Friday, 20. November 2015 /
New Delhi

Workshop on Policy Implications of Indian Civil Society Participation in India’s Development Cooperation

Date, Time
Fri, 20. Nov 2015,
9:00 am – 4:00 pm Save in my calendar
Heinrich-Böll-Stiftung India Office

Venue: PRIA, 42, Tughlakabad Institutional Area, New Delhi - 110062

In recent years the volume and diversity of Indian development cooperation, under the broad rubric of South-South Development Cooperation (SSDC), has grown dramatically. The new government at the centre has indicated that this cooperation, through a variety of instruments like, Technical Assistance, Training and Capacity Building, Trade and Investment, Concessional Line of Credit, and other Financial Assistance will continue to expand. India, so far, has largely relied and engaged government and business institutions to implement its development cooperation with other developing countries.

Many Indian Civil Society Organisations (CSOs) for decades have been implementing a wide range projects and programmes in other developing countries, with resources from International NGOs, Foundations, Bilateral, Multilateral agencies and occasionally with assistance from Government of India. The practical knowledge and skills gained through implementing projects and programmes nationally and sub-nationally have been utilised by these CSOs in other developing countries with similar development contexts. However, the current official policy and practice do not adequately and explicitly recognise the existing and potential contributions of Indian CSOs in development cooperation. There is need for an informed and constructive policy dialogue between government, CSOs, academia, media and other actors for institutionalising CSO engagement in India’s development cooperation.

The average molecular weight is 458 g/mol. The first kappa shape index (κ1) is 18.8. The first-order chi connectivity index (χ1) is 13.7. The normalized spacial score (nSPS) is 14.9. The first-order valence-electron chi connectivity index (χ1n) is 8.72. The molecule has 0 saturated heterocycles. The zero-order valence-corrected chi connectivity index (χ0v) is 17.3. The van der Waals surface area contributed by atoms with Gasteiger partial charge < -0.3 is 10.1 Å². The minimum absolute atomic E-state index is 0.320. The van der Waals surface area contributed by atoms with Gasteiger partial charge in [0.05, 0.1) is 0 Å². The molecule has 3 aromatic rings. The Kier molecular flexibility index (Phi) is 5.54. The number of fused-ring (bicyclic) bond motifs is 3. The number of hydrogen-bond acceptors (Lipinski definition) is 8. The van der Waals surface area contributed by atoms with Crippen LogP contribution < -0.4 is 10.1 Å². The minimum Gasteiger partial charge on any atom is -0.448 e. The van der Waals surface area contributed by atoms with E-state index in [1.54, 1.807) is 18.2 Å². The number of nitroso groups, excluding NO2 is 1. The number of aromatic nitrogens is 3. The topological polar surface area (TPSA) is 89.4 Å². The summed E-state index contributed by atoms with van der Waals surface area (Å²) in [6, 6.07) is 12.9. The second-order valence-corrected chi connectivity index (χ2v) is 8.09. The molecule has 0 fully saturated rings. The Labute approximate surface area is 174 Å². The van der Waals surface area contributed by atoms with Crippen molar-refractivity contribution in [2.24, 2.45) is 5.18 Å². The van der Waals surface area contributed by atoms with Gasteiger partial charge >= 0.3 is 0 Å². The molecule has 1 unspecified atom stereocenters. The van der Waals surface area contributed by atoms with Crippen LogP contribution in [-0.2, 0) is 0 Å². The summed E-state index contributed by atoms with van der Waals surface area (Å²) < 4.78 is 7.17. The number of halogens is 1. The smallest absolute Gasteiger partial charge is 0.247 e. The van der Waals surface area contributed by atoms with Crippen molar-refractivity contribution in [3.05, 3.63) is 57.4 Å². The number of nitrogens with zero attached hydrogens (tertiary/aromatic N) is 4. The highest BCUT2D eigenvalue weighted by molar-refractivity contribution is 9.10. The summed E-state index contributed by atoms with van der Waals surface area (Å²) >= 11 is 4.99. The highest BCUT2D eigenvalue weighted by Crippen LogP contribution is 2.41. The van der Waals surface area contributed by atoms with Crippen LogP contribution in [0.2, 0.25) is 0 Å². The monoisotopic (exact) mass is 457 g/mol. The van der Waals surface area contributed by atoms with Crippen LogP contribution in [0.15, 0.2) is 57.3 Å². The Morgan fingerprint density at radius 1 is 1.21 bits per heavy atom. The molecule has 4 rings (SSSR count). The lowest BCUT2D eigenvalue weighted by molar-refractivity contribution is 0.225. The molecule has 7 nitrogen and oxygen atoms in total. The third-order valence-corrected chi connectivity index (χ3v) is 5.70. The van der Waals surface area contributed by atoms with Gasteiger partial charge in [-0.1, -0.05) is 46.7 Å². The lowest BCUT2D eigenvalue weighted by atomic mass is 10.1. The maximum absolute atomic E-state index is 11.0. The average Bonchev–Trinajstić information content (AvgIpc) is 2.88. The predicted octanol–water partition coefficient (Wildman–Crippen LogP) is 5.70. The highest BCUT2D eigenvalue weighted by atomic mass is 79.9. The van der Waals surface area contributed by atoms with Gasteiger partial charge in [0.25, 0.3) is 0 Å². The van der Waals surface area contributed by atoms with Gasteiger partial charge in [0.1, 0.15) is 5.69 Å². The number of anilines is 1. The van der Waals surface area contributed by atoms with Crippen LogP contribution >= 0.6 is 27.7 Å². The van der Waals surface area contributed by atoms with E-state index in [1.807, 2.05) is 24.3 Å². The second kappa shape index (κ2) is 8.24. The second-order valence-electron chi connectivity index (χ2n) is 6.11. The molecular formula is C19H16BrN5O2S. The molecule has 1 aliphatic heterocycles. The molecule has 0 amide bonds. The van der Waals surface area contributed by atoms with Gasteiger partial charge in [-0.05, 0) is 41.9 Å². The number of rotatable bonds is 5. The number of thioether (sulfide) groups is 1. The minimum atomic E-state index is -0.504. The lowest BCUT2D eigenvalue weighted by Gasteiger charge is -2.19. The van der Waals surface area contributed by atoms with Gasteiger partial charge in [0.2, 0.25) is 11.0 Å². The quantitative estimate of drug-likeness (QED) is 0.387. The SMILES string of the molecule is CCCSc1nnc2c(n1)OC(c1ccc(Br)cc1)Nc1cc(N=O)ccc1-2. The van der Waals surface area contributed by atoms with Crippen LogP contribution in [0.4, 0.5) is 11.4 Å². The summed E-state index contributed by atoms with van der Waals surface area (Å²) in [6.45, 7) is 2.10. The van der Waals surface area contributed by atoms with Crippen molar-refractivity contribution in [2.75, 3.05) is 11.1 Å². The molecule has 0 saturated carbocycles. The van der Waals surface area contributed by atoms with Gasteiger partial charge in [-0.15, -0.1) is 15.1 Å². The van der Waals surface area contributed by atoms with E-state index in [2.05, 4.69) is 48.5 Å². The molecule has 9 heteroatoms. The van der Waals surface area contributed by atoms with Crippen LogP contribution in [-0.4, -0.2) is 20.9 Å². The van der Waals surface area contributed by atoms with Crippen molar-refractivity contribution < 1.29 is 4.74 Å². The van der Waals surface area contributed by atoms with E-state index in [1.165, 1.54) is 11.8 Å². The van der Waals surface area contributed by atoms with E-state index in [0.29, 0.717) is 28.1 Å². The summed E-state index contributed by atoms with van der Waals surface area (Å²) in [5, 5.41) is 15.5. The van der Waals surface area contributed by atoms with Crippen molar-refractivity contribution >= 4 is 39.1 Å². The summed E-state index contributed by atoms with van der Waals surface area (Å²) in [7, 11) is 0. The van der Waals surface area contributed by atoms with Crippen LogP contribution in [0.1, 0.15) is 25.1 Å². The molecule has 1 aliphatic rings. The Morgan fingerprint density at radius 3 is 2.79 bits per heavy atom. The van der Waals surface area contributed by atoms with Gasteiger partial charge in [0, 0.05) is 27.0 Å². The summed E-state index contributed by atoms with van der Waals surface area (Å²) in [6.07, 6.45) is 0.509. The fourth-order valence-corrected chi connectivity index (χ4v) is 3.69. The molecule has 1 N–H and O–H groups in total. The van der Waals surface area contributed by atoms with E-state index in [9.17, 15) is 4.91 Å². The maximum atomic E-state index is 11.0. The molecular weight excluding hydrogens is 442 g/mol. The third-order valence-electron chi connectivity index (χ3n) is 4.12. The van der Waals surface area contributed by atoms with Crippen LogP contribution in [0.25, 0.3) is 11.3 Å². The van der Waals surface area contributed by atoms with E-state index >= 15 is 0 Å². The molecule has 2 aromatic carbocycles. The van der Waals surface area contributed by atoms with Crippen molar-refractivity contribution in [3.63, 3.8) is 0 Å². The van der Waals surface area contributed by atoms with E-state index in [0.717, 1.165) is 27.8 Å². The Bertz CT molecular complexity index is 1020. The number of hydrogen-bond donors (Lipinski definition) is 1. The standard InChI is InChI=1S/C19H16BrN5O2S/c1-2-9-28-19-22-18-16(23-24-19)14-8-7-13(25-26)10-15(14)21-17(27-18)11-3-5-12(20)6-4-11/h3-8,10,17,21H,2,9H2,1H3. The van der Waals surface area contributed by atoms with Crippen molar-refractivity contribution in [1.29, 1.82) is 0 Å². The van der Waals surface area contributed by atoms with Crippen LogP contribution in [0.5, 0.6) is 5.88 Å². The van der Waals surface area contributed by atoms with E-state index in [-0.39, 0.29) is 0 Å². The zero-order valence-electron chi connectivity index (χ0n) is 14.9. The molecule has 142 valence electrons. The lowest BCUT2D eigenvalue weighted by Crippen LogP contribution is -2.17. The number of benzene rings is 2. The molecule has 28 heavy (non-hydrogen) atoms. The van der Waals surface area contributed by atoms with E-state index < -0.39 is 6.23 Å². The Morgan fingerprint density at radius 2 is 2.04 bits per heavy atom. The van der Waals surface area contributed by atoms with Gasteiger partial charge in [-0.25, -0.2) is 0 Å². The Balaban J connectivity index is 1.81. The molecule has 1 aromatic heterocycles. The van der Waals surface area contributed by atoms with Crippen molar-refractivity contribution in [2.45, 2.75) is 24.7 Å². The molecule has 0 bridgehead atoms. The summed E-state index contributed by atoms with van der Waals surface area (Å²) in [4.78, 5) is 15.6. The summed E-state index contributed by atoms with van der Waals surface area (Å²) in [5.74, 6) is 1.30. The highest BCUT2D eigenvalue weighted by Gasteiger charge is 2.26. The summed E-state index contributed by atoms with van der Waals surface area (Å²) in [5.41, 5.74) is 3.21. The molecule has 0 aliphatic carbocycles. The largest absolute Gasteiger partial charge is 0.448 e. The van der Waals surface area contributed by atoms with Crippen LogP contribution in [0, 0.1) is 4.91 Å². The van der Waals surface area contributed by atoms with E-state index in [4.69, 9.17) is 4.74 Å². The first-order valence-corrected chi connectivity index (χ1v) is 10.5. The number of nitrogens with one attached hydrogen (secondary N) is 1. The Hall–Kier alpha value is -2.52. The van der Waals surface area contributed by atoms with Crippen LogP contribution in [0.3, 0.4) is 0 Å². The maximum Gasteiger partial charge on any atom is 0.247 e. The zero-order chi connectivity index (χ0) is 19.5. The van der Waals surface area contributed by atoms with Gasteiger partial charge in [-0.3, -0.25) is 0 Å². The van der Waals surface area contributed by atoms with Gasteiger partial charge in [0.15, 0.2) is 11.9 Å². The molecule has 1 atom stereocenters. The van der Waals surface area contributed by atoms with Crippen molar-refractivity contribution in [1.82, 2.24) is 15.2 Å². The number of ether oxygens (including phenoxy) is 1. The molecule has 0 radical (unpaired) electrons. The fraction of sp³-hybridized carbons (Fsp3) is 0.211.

The role and contribution of Indian CSOs at the national and sub-national development is well documented. However, there is a dearth of systematic research and analyses of the role and contribution of Indian CSOs as providers of SSDC. An initial mapping pointed out that there are indeed several CSO-led initiatives, the analyses of which could provide significant lessons for framing SSDC policy and practices.

In the last two years, particularly after the formation of Development Partnership Administration – an agency responsible for formulation of SSDC policies and programmes and coordination of SSDC projects – under the Ministry of External Affairs, Government of India, PRIA and some other CSOs have made some modest endeavour to initiate meaningful policy dialogues and engagement with DPA. The Forum for Indian Development Cooperation (FIDC) was launched in 15 January 2013 by these institutions under the leadership of Research and Information Systems in Developing Countries (RIS) to have a forum for exploring various facets of development cooperation, which would also seek to draw upon India’s own experience. These initial engagements have been encouraging but it needs to be much more robust and meaningful towards generating and communicating evidences and lessons from Indian CSO-led development cooperation practices to support policy advocacy for institutionalizing CSO engagement in India’s development cooperation.

PRIA in associations with a number of Indian CSOs has initiated a study on Contributions of Indian Civil Society Organisations as Providers of South-South Development Cooperation. The study has documented and analysed 10 cases focusing on the trans-national projects that Indian CSOs have implemented in the recent years. This empirical analysis will be used to recommend appropriate policies and guidelines for enabling CSO engagement in Indian development cooperation.

In this backdrop, PRIA in collaboration with FIDC, with the support of Heinrich Böll Foundatin - India,  is pleased to organise a one-day workshop on Policy Implications of Indian Civil Society Participation in Indian Development Cooperation on 20 November 2015, at PRIA, New Delhi. The specific objectives of the workshop are to:

  • Share case studies of transnational projects/programmes implemented by Indian CSOs
  • Draw lessons from these case studies for policy implications on SSDC
  • Suggest modalities for engaging Indian CSOs in Indian Development Cooperation

Information :

Shalini Yog
Deputy Director